19. negativzero macrumors 6502a

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    #19
    I'm assuming you're using a 15 or 17 inch here. In this case, when you plug the MacBook into an external display, this turns on the discrete graphics card automatically which increases the internal temps causing the fans to spin. That said, there is no way to prevent this other than unplug the external display because there is no way to get the integrated graphics card to run the monitor.
     
  20. SDAVE thread starter macrumors 68040

    SDAVE

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    #20
    Yes it's the 15" Early 2011 MBP.

    So do you think the fans kick up to 6,000rpm because of the AMD card? Even though I am pretty much close to idling?
     
  21. negativzero macrumors 6502a

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    #21
    Yes. Don't forget, the GPU also has a processor so it is another source of heat generation when it is turned on. You can try it out for yourself and see that it does produce a significant amount of heat by turning it on and off.
     
  22. SDAVE thread starter macrumors 68040

    SDAVE

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    #22
    I know.

    However, it seems that the fans kick up when you close the laptop and use an external display and it starts using the AMD GPU.

    But the thing is, if I use GfxCardStatus application and have the laptop open (even when using an external display on top of it) and enable the AMD GPU, the fans don't kick up as much as they do when it's closed.

    My 2008 MBP never did this.
     
  23. Fishrrman macrumors G4

    Fishrrman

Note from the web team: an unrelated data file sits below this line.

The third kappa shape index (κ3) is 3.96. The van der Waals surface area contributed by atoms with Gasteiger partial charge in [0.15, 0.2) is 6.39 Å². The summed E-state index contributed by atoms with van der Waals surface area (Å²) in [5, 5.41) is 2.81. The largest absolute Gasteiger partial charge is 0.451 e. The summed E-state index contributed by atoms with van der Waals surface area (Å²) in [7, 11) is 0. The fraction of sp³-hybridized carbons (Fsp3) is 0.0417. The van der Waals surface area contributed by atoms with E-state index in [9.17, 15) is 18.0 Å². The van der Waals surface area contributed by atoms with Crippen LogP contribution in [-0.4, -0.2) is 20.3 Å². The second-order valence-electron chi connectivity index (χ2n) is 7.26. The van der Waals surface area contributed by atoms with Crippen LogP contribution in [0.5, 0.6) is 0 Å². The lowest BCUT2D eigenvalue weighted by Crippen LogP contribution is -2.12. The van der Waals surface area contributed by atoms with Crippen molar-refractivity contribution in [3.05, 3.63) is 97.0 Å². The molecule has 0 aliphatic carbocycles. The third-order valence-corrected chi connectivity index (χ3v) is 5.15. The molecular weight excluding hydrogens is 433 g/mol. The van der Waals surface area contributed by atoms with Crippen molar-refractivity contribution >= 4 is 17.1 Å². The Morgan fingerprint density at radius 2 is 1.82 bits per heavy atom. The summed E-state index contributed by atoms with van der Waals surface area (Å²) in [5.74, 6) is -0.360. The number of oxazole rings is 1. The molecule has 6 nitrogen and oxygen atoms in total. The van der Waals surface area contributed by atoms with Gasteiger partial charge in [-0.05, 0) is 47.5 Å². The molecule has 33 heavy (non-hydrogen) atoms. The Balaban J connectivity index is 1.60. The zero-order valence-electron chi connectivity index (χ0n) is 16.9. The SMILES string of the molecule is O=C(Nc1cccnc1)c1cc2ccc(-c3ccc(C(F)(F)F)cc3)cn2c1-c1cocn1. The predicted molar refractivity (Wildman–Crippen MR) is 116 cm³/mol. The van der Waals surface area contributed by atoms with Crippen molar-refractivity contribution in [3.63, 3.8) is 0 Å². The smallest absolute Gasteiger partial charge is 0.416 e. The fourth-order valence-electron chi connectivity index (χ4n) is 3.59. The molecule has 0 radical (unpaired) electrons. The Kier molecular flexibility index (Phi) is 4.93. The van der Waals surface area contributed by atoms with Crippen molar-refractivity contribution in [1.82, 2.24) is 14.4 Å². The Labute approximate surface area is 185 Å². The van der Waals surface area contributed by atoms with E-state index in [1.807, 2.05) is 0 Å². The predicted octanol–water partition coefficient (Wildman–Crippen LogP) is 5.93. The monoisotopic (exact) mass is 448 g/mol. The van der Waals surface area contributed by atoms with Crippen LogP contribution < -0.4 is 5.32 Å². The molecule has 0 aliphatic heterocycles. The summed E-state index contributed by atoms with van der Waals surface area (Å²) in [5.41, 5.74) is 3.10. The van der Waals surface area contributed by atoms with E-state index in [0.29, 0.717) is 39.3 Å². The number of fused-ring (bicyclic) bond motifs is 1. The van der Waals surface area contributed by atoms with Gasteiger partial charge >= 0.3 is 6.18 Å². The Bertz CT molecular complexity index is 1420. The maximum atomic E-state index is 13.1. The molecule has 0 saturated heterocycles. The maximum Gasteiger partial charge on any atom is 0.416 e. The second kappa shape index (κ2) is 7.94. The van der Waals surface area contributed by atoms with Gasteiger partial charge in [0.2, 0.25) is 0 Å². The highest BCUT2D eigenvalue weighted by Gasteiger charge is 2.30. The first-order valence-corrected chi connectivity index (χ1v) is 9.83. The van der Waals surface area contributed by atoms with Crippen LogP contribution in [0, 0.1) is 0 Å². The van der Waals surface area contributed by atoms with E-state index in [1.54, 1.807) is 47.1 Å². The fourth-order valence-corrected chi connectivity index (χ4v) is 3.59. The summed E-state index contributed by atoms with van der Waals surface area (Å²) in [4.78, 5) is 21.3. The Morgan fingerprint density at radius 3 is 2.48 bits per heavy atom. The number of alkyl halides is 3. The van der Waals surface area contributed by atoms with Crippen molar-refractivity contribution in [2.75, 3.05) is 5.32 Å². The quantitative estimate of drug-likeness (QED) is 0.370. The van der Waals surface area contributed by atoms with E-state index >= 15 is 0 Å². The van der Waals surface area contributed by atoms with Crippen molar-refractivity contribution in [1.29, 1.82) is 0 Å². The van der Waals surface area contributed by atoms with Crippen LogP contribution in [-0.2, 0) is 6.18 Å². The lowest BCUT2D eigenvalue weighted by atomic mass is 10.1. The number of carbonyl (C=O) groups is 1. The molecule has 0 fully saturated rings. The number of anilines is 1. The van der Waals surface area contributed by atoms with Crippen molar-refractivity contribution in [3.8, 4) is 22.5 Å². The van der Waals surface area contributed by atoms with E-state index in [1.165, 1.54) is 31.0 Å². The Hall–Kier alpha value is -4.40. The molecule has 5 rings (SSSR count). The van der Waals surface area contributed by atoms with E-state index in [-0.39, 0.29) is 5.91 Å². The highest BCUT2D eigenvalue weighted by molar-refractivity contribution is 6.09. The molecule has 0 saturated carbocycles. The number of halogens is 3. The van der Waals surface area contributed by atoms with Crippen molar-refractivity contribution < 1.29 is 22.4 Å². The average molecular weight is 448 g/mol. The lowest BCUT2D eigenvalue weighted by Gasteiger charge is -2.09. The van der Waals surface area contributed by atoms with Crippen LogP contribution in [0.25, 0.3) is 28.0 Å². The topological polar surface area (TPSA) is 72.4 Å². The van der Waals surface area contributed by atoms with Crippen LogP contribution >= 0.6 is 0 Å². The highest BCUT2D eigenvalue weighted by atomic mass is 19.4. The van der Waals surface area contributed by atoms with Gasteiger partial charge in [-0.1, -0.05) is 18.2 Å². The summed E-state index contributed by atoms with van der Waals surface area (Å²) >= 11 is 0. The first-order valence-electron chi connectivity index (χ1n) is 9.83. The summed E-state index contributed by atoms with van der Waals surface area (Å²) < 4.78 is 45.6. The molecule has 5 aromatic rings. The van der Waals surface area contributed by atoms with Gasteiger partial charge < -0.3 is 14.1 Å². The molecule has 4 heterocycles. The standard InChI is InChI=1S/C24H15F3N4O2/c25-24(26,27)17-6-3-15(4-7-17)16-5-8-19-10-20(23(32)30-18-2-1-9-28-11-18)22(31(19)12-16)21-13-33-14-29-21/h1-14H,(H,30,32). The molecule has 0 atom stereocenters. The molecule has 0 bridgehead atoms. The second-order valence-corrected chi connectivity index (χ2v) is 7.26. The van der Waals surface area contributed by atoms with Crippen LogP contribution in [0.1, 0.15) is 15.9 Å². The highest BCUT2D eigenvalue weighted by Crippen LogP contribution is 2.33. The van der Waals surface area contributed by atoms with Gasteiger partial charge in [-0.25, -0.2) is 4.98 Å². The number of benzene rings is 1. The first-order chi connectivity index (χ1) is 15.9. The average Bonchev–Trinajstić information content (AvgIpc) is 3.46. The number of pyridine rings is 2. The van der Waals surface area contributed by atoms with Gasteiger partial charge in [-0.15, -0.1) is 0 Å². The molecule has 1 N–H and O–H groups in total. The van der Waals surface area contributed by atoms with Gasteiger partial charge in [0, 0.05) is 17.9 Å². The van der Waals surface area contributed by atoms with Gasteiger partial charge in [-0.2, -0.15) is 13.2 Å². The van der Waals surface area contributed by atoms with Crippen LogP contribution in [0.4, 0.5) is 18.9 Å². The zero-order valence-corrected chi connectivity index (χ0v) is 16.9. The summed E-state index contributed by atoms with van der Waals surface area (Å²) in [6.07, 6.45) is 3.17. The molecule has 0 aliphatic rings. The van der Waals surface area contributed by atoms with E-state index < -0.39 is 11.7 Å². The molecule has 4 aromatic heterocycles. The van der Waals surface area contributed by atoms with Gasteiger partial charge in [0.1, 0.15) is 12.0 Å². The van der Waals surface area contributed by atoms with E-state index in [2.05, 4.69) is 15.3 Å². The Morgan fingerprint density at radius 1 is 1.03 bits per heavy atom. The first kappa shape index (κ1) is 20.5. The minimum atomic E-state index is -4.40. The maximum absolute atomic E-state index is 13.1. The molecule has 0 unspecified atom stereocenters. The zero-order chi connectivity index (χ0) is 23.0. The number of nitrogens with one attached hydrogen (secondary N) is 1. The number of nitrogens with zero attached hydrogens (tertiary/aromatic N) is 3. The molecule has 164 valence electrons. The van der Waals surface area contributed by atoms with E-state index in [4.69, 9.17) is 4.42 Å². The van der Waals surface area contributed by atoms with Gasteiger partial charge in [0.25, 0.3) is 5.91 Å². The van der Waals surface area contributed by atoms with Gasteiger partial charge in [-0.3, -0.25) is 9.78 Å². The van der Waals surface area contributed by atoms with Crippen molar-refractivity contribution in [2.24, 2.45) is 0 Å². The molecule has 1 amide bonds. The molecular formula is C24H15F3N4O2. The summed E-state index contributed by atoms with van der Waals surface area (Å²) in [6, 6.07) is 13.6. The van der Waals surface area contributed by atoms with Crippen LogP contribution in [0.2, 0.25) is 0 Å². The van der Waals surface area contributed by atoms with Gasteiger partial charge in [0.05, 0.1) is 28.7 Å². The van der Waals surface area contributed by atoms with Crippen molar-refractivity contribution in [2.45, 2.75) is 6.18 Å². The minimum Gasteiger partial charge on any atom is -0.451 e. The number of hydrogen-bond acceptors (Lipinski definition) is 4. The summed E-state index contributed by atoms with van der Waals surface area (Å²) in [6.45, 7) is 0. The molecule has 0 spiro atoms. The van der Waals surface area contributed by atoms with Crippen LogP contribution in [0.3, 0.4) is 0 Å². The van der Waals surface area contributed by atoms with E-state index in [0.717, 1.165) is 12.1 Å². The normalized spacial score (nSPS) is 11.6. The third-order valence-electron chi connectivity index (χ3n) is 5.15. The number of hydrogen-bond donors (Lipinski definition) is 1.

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    #23
    Doesn't the MacBook Pro's ventilation (air in and air out) flow through the "screen hinge" when it's in the open position? As a part of the design?

    If that is true, would not closing the lid close off the vents as well, and thus limit the internal ventilation and cooling?
     
  24. GuitarG20, Feb 10, 2012
    Last edited: Feb 10, 2012

    GuitarG20 macrumors 65816

    GuitarG20

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    #24
    part of it vents up over the hinge towards the screen/keyboard (but not through the keyboard) and part of it vents down, under the hinge, towards whatever surface the MBP is on. for this reason, it's vaguely logical that running in clamshell mode might cut down on ventilation slightly.
     
  25. GGJstudios macrumors Westmere

    GGJstudios

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    #25
    No, it doesn't close off the vents when the lid is closed. As GuitarG20 said, the airflow simply goes under, rather than over the hinge. This is why it's important not to operate with your MBP resting on something soft like a pillow, as it could block the airflow around the hinge. It's better on a hard surface. With the lid closed, there is still plenty of airflow to keep temperatures within the safe operating range.